I read recently a curious little book about walking picked up at my local bookstore for a couple bucks. I wasn’t looking for a book about walking. It was mistakenly shelved in the poetry section and what a happy mistake that was for me. Computers eradicate any chance of happy random mistakes and we are much poorer (and sadder) as a culture for it even though we don’t know it.
The book is called A Philosophy of Walking, written by a French author, Frederic Gros. It was published in 2011 and translated into English in 2015.
I read the 227-page book in two sittings. I urge anyone who regularly walks for fitness or recreation or meditation or for no reason at all to read this wonderful book. It covers all the various philosophies of walking as demonstrated/propounded by some of the great walkers of all time, from Thoreau to Nietzsche to Wordsworth to Gandhi. Interestingly enough, I wrote a book about walking that demonstrated my philosophy of walking and my philosophy was not represented in Gros’ tome. That didn’t bother me in the least and I feel no need to expound my philosophy here. You can read the book if you want.
I’ve read a lot of essays and books about walking, and even taught a walking-themed writing workshop to teenagers and adults, but I was delighted to learn some fantastic new anecdotes about walking, such as Nietzsche saying that a question a writer should always ask of a book he or she is writing is: does it walk? I love that! And it’s very true.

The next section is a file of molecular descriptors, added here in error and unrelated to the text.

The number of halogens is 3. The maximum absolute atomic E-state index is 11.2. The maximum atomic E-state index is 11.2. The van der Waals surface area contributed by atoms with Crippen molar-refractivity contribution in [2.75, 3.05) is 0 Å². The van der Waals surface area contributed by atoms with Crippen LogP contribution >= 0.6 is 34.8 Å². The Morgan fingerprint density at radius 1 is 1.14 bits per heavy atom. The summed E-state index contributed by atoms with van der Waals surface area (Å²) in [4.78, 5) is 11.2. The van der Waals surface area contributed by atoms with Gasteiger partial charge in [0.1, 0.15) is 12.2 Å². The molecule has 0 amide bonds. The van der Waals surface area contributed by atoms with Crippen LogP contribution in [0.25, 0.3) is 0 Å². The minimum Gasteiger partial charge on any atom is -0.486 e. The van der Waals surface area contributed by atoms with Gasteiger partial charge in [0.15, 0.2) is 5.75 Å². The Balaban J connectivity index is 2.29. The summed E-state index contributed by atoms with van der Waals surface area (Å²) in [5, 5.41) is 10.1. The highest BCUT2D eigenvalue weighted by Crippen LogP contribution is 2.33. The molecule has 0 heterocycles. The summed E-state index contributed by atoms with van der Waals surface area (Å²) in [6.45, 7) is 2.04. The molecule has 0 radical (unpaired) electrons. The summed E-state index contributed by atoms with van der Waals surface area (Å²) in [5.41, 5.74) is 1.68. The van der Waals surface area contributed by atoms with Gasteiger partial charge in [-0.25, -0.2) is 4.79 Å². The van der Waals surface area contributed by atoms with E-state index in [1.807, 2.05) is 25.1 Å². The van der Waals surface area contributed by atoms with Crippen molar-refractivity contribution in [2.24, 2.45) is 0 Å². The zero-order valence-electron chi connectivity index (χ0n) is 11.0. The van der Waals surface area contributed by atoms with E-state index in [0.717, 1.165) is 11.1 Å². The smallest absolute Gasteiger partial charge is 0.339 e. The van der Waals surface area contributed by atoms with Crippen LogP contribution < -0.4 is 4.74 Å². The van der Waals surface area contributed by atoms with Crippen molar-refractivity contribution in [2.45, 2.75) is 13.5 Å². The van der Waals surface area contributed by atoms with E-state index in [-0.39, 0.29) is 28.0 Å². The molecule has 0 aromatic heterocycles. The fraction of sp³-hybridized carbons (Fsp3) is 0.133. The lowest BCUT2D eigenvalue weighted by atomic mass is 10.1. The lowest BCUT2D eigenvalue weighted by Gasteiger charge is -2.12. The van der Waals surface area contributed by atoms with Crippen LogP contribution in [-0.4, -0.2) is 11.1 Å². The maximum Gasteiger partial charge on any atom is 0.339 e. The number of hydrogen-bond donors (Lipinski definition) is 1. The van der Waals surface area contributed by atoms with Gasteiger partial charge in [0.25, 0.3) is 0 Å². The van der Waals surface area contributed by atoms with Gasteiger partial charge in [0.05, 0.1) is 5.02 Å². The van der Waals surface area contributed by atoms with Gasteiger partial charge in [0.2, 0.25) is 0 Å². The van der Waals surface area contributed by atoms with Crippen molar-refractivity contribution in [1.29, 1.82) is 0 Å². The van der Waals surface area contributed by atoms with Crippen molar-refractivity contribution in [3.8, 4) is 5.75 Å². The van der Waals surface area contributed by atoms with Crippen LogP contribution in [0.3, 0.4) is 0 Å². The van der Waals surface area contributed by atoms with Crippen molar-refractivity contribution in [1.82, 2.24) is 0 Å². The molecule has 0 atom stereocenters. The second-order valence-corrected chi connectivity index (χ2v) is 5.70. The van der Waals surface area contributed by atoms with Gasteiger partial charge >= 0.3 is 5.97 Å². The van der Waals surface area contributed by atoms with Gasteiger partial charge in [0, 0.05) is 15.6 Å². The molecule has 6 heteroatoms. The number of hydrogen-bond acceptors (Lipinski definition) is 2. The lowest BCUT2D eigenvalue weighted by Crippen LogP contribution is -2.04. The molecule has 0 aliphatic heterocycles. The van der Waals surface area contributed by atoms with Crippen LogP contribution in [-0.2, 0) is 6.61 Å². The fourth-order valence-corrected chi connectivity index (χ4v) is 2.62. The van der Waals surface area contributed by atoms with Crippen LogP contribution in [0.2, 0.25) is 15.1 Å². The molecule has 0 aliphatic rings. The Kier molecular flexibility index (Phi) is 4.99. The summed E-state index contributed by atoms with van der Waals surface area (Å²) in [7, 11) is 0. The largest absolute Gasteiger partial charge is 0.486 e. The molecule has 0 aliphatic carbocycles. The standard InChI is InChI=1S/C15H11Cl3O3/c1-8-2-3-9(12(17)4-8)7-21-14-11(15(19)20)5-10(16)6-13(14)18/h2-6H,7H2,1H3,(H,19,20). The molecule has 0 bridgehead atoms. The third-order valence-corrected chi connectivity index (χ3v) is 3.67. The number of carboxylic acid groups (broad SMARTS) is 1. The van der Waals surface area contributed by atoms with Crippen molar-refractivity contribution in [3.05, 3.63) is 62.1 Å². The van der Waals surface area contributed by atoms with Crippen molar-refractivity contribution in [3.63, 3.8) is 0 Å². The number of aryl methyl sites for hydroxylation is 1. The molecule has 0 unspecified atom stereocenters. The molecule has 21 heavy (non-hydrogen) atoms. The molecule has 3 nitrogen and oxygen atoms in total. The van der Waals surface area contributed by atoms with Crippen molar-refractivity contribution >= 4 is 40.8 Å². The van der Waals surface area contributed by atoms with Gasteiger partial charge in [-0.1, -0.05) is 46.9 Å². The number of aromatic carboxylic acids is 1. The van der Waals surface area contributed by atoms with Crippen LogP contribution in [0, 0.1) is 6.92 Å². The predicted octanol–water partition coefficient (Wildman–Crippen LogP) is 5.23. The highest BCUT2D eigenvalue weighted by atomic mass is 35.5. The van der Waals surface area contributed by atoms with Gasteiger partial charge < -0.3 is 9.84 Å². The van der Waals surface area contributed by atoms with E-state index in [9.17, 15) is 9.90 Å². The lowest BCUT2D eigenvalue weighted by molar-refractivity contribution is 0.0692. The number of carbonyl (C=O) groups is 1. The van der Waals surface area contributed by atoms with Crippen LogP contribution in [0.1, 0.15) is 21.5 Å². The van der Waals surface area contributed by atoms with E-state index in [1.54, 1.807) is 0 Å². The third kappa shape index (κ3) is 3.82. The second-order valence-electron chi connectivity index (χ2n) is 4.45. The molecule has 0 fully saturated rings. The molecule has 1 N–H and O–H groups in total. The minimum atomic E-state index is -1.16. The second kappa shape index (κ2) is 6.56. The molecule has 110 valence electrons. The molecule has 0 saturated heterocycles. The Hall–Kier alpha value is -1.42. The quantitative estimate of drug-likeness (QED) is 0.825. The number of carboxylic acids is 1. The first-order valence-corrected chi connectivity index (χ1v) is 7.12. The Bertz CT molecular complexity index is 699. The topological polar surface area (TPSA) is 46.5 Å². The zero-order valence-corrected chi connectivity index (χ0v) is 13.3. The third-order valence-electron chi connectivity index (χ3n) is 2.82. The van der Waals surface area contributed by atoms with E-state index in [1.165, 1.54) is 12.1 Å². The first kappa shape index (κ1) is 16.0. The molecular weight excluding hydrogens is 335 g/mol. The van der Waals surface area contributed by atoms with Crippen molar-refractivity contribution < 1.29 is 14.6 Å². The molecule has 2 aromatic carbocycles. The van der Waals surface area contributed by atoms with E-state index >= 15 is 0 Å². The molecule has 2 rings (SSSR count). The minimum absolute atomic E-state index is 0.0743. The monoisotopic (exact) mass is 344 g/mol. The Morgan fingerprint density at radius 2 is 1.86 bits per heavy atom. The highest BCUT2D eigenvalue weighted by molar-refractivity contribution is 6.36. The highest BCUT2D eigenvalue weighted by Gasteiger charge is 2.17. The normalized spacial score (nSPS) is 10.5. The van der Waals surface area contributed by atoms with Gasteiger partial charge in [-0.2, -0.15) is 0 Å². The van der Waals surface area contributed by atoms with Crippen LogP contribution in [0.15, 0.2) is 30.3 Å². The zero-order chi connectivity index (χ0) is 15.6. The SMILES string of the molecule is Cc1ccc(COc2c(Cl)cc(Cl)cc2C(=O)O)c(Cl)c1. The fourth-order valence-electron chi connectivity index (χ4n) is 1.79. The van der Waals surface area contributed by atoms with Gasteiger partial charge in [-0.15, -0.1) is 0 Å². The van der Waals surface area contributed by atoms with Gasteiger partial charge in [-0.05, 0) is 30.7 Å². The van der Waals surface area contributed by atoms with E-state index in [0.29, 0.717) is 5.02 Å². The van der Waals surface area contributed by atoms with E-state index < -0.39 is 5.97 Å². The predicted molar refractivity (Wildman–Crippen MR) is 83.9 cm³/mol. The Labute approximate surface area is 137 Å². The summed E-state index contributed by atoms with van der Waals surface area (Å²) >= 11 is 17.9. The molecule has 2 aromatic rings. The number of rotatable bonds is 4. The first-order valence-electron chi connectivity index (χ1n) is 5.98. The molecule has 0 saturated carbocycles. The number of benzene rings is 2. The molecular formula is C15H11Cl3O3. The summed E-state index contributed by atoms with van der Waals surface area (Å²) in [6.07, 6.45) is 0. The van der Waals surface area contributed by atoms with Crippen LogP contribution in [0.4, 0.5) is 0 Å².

Some other thoughts generated by reading this book were:
I never got my writing life going until after moving to the Oregon Coast in 1997 and I started walking with my dogs, on the wildlife refuge, on beaches, in clearcuts, thousands and thousands of miles, almost exclusively with dogs. When the dogs passed away, I kept walking and the writing kept coming. And when my life blew up to smithereens, I kept walking and walking, for survival, and the writing kept coming and coming.
Now I am walking and walking into the homeless crisis and writing and writing about it. Walking is how I discovered it, several years ago on a remote stretch of the Southern Oregon Coast, and walking is how I almost exclusively encounter it now in the big city. Whatever the literary outcome that results of these encounters, which are always random, I must consider how walking into, through, and around the homeless and their various domiciles and encampments has shaped the writing about them, if such a thing is possible. It is certainly a unique way to tell a story, by walking right into it, but I used exactly the same approach with my book about walking, which wasn’t about walking at all.
Finishing A Philosophy of Walking made me wonder: If I couldn’t walk anymore, would I stop writing?
Here’s an arresting line written by Gros: writing ought to be this: testimony to a wordless, living experience.
Is that what I am doing with this subject? I’m going for a walk to think about it.